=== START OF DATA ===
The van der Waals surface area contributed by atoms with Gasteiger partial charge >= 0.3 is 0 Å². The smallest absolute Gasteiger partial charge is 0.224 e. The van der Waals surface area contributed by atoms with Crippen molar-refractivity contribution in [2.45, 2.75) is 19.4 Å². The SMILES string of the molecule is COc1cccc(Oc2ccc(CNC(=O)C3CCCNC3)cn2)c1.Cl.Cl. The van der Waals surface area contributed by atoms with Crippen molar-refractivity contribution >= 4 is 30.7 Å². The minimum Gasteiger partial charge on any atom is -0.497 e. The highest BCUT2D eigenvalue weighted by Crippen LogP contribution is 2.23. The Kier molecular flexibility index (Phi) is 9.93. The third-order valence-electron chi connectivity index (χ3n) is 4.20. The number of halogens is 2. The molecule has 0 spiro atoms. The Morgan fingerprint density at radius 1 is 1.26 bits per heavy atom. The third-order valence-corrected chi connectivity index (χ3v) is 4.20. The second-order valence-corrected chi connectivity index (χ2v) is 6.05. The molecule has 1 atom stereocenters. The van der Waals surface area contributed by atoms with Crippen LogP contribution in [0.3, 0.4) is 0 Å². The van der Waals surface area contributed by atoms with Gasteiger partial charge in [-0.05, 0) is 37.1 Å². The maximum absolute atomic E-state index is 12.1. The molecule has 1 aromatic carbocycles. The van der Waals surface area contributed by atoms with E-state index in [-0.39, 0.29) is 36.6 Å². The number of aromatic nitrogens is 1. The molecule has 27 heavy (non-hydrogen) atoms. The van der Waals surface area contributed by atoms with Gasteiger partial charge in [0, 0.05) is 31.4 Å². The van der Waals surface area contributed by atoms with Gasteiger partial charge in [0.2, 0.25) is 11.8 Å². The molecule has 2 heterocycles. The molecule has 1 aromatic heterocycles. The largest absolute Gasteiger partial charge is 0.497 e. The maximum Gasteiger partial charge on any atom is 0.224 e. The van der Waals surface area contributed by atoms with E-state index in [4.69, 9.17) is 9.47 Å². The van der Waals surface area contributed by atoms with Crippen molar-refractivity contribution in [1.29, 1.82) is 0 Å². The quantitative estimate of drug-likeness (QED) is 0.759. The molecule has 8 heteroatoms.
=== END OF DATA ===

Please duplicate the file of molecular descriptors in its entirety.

The van der Waals surface area contributed by atoms with Gasteiger partial charge >= 0.3 is 0 Å². The smallest absolute Gasteiger partial charge is 0.224 e. The van der Waals surface area contributed by atoms with Crippen molar-refractivity contribution in [2.45, 2.75) is 19.4 Å². The SMILES string of the molecule is COc1cccc(Oc2ccc(CNC(=O)C3CCCNC3)cn2)c1.Cl.Cl. The van der Waals surface area contributed by atoms with Crippen molar-refractivity contribution >= 4 is 30.7 Å². The minimum Gasteiger partial charge on any atom is -0.497 e. The highest BCUT2D eigenvalue weighted by Crippen LogP contribution is 2.23. The Kier molecular flexibility index (Phi) is 9.93. The third-order valence-electron chi connectivity index (χ3n) is 4.20. The number of halogens is 2. The molecule has 0 spiro atoms. The Morgan fingerprint density at radius 1 is 1.26 bits per heavy atom. The third-order valence-corrected chi connectivity index (χ3v) is 4.20. The second-order valence-corrected chi connectivity index (χ2v) is 6.05. The molecule has 1 atom stereocenters. The van der Waals surface area contributed by atoms with Crippen LogP contribution in [0.3, 0.4) is 0 Å². The van der Waals surface area contributed by atoms with Gasteiger partial charge in [-0.05, 0) is 37.1 Å². The maximum absolute atomic E-state index is 12.1. The molecule has 1 aromatic carbocycles. The van der Waals surface area contributed by atoms with E-state index in [-0.39, 0.29) is 36.6 Å². The number of aromatic nitrogens is 1. The molecule has 27 heavy (non-hydrogen) atoms. The van der Waals surface area contributed by atoms with Gasteiger partial charge in [0, 0.05) is 31.4 Å². The van der Waals surface area contributed by atoms with Gasteiger partial charge in [0.2, 0.25) is 11.8 Å². The molecule has 2 heterocycles. The molecule has 1 aromatic heterocycles. The largest absolute Gasteiger partial charge is 0.497 e. The maximum Gasteiger partial charge on any atom is 0.224 e. The van der Waals surface area contributed by atoms with E-state index in [4.69, 9.17) is 9.47 Å². The van der Waals surface area contributed by atoms with Crippen molar-refractivity contribution in [1.29, 1.82) is 0 Å². The quantitative estimate of drug-likeness (QED) is 0.759. The molecule has 8 heteroatoms.